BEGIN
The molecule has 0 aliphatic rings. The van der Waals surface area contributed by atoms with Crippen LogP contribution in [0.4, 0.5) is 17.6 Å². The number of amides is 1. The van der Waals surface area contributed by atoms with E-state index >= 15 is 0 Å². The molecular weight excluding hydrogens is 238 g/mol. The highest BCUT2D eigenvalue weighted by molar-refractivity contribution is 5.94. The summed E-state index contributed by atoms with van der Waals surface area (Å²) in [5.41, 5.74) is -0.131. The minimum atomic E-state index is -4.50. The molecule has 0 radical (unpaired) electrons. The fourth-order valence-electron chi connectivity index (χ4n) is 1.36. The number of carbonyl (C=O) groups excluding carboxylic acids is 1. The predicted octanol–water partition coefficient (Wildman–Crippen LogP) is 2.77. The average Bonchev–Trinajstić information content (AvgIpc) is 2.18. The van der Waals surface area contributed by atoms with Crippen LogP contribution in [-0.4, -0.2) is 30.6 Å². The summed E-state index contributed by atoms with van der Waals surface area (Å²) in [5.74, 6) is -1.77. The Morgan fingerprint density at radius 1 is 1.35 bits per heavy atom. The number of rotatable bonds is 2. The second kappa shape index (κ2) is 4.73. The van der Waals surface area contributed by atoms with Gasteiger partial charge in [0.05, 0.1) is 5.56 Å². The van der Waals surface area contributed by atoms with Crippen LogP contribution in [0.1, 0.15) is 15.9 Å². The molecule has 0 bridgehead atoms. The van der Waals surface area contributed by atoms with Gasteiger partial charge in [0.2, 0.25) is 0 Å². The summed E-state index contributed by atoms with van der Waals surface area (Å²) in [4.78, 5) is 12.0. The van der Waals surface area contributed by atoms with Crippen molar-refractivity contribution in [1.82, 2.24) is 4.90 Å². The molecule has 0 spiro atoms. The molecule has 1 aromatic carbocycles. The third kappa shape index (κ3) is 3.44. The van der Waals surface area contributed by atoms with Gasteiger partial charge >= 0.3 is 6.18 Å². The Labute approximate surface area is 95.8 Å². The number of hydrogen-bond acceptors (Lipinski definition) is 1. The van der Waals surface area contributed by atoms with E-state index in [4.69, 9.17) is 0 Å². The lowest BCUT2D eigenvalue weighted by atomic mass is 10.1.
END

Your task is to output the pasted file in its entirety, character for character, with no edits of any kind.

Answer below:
The molecule has 0 aliphatic rings. The van der Waals surface area contributed by atoms with Crippen LogP contribution in [0.4, 0.5) is 17.6 Å². The number of amides is 1. The van der Waals surface area contributed by atoms with E-state index >= 15 is 0 Å². The molecular weight excluding hydrogens is 238 g/mol. The highest BCUT2D eigenvalue weighted by molar-refractivity contribution is 5.94. The summed E-state index contributed by atoms with van der Waals surface area (Å²) in [5.41, 5.74) is -0.131. The minimum atomic E-state index is -4.50. The molecule has 0 radical (unpaired) electrons. The fourth-order valence-electron chi connectivity index (χ4n) is 1.36. The number of carbonyl (C=O) groups excluding carboxylic acids is 1. The predicted octanol–water partition coefficient (Wildman–Crippen LogP) is 2.77. The average Bonchev–Trinajstić information content (AvgIpc) is 2.18. The van der Waals surface area contributed by atoms with Crippen LogP contribution in [-0.4, -0.2) is 30.6 Å². The summed E-state index contributed by atoms with van der Waals surface area (Å²) in [5.74, 6) is -1.77. The Morgan fingerprint density at radius 1 is 1.35 bits per heavy atom. The number of rotatable bonds is 2. The second kappa shape index (κ2) is 4.73. The van der Waals surface area contributed by atoms with Gasteiger partial charge in [0.05, 0.1) is 5.56 Å². The van der Waals surface area contributed by atoms with Crippen LogP contribution in [0.1, 0.15) is 15.9 Å². The molecule has 0 bridgehead atoms. The van der Waals surface area contributed by atoms with Gasteiger partial charge in [0.2, 0.25) is 0 Å². The summed E-state index contributed by atoms with van der Waals surface area (Å²) in [4.78, 5) is 12.0. The van der Waals surface area contributed by atoms with Crippen molar-refractivity contribution in [1.82, 2.24) is 4.90 Å². The molecule has 0 spiro atoms. The molecule has 1 aromatic carbocycles. The third kappa shape index (κ3) is 3.44. The van der Waals surface area contributed by atoms with Gasteiger partial charge >= 0.3 is 6.18 Å². The Labute approximate surface area is 95.8 Å². The number of hydrogen-bond acceptors (Lipinski definition) is 1. The van der Waals surface area contributed by atoms with E-state index in [4.69, 9.17) is 0 Å². The lowest BCUT2D eigenvalue weighted by atomic mass is 10.1.